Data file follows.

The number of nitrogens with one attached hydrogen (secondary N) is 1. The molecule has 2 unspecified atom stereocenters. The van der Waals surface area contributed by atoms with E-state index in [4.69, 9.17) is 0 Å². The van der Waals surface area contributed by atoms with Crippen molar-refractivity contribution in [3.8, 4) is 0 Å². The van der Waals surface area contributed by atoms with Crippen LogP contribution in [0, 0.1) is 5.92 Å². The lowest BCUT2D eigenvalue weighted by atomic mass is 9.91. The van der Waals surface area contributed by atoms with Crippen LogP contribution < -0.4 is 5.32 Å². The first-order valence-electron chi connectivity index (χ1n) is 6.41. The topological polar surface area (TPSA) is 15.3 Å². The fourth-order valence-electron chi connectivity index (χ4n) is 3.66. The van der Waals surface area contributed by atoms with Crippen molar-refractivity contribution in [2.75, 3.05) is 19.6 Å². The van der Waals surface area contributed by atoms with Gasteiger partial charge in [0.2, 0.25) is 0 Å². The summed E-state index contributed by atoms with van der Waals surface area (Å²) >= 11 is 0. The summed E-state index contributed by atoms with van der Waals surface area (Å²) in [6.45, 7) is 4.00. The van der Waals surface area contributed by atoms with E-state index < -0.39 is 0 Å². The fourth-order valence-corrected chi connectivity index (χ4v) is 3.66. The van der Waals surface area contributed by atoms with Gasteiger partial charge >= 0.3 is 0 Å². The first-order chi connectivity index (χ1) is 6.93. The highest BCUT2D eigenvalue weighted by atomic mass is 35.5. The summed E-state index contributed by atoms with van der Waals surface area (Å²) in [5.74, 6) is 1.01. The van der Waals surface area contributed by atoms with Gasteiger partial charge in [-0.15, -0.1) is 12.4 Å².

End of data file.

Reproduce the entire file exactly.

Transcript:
The number of nitrogens with one attached hydrogen (secondary N) is 1. The molecule has 2 unspecified atom stereocenters. The van der Waals surface area contributed by atoms with E-state index in [4.69, 9.17) is 0 Å². The van der Waals surface area contributed by atoms with Crippen molar-refractivity contribution in [3.8, 4) is 0 Å². The van der Waals surface area contributed by atoms with Crippen LogP contribution in [0, 0.1) is 5.92 Å². The lowest BCUT2D eigenvalue weighted by atomic mass is 9.91. The van der Waals surface area contributed by atoms with Crippen LogP contribution < -0.4 is 5.32 Å². The first-order valence-electron chi connectivity index (χ1n) is 6.41. The topological polar surface area (TPSA) is 15.3 Å². The fourth-order valence-electron chi connectivity index (χ4n) is 3.66. The van der Waals surface area contributed by atoms with Crippen molar-refractivity contribution in [2.75, 3.05) is 19.6 Å². The van der Waals surface area contributed by atoms with Gasteiger partial charge in [0.2, 0.25) is 0 Å². The summed E-state index contributed by atoms with van der Waals surface area (Å²) >= 11 is 0. The summed E-state index contributed by atoms with van der Waals surface area (Å²) in [6.45, 7) is 4.00. The van der Waals surface area contributed by atoms with E-state index < -0.39 is 0 Å². The fourth-order valence-corrected chi connectivity index (χ4v) is 3.66. The van der Waals surface area contributed by atoms with Gasteiger partial charge >= 0.3 is 0 Å². The first-order chi connectivity index (χ1) is 6.93. The highest BCUT2D eigenvalue weighted by atomic mass is 35.5. The summed E-state index contributed by atoms with van der Waals surface area (Å²) in [5.74, 6) is 1.01. The van der Waals surface area contributed by atoms with Gasteiger partial charge in [-0.15, -0.1) is 12.4 Å².